You may be wondering why British Airways is flying the Airbus A380 to Frankfurt when it costs almost three times as much but doesn’t bring in any extra passenger revenue. After all, with the A380 not showing in the schedule, British Airways will be selling the number of seats equivalent to a narrowbody.

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British Airways confirmed to Simple Flying that there are actually two reasons why the airline operates the Airbus A380 to Frankfurt. Firstly, the cargo capacity of the Airbus A380 is far superior to the Airbus A320 family.

Passenger Figures, Frankfurt Airport, Heathrow Airport
The airline has been flying widebodies to Frankfurt for their cargo capacity. Photo: Fraport

Frankfurt Airport is a considerable freight hub, with cargo aircraft ensuring it remained one of Europe’s busiest at the height of the pandemic. Last year the airport actually broke a record in terms of the amount of cargo it handled in a year. In line with this, British Airways and its sister IAG Cargo have seen a massive surge in cargo demand on the route.

So far this year, the BA 904/905 flight rotation has been operated eight times. Seven of these were with the A380, while a Boeing 777 operated the rotation on Thursday. Data from shows that widebodies have served BA 904 30 times since late August, compared to nine flights with narrowbodies.

Far higher freight capacity

British Airways typically operates the Airbus A320 family of aircraft to Frankfurt. According to All Nippon Airways, the Airbus A320 can take seven containers in its belly (including passenger luggage). Meanwhile, the A321 takes ten containers. The cargo weight limitation on these aircraft, excluding the bulk cargo area, is 7,938kg (17,500lbs) and 11,340kg (25,000lbs) respectively.

British Airways, Boeing 787, Short-Haul
Cargo capacity on the A320 and A321 is pretty limited. Photo: ANA Cargo

Understandably, this is far far higher on the Airbus A380. The giant of the skies can handle 32 containers in its belly in the configuration used by ANA. It’s worth noting that British Airways’ planes will hold fewer due to the customer options selected on the aircraft. Excluding the bulk cargo area, the ANA’s A380s can carry 67,584kg of cargo (149,000lbs).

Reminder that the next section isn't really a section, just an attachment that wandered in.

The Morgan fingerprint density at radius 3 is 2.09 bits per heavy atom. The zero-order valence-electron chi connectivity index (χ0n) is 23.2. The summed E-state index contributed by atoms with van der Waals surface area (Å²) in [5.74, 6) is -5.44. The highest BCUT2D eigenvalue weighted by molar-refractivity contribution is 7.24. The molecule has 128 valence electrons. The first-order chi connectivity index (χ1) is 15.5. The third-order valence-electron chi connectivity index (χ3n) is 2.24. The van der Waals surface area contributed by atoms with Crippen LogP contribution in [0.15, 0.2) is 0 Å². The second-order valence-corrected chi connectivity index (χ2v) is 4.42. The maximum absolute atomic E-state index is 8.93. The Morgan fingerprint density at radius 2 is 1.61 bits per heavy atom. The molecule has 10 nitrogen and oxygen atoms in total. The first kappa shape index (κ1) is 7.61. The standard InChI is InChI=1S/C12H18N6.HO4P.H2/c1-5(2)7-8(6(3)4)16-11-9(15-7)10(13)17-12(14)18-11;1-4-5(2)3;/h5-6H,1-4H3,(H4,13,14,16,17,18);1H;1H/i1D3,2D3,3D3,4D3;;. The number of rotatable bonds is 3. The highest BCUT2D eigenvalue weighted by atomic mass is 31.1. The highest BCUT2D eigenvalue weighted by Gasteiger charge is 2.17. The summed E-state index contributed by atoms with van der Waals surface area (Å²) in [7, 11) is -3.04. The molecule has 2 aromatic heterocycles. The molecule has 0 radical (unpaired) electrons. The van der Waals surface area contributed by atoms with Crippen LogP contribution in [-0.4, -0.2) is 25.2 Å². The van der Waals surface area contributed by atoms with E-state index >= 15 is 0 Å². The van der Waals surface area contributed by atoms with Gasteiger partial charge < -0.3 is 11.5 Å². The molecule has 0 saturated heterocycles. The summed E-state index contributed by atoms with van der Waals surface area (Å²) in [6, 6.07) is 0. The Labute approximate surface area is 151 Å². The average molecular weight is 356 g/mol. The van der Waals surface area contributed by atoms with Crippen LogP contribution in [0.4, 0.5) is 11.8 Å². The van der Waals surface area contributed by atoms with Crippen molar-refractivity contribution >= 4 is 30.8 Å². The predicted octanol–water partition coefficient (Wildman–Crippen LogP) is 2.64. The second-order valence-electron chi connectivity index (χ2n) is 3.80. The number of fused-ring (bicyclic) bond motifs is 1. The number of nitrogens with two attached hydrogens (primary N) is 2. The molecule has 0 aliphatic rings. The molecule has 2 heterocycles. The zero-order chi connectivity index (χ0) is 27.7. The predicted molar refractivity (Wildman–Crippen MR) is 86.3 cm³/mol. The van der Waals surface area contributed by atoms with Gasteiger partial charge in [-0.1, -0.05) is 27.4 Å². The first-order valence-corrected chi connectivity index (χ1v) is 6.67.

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British Airways, Airbus A380, Frankfurt
As the largest passenger plane in the sky, the Airbus A380 has a significant cargo capacity. Photo: ANA Cargo

Crew training is also possible

Flying the Airbus A380 to Frankfurt gives the carrier another possibility. In the runup to relaunching Airbus A380 flights on long-haul routes, the airline put the giant jet through its paces, flying to Frankfurt and Madrid for around a month in November. Flight deck and cabin crew had not flown on the plane for the good part of a year and a half, except for a handful of empty ferry flights.

British Airways, Airbus A380, Frankfurt
The flights allow the crew to get back to grips on a shorter segment with the aircraft. Photo: British Airways

British Airways treated the return of the A380 as if it was the entry of a new type. When introducing the A350, it initially flew to Madrid to allow the crew to get comfortable with the jet on short hops. While the A380 is now back to operating long-haul flights, a British Airways spokesperson confirmed that the airline is taking the opportunity to train pilots on the route, suggesting that this is the reason it has opted for the giant instead of the Boeing 777.

Have you flown on the British Airways Airbus A380 since its return? Let us know what you think and why in the comments below!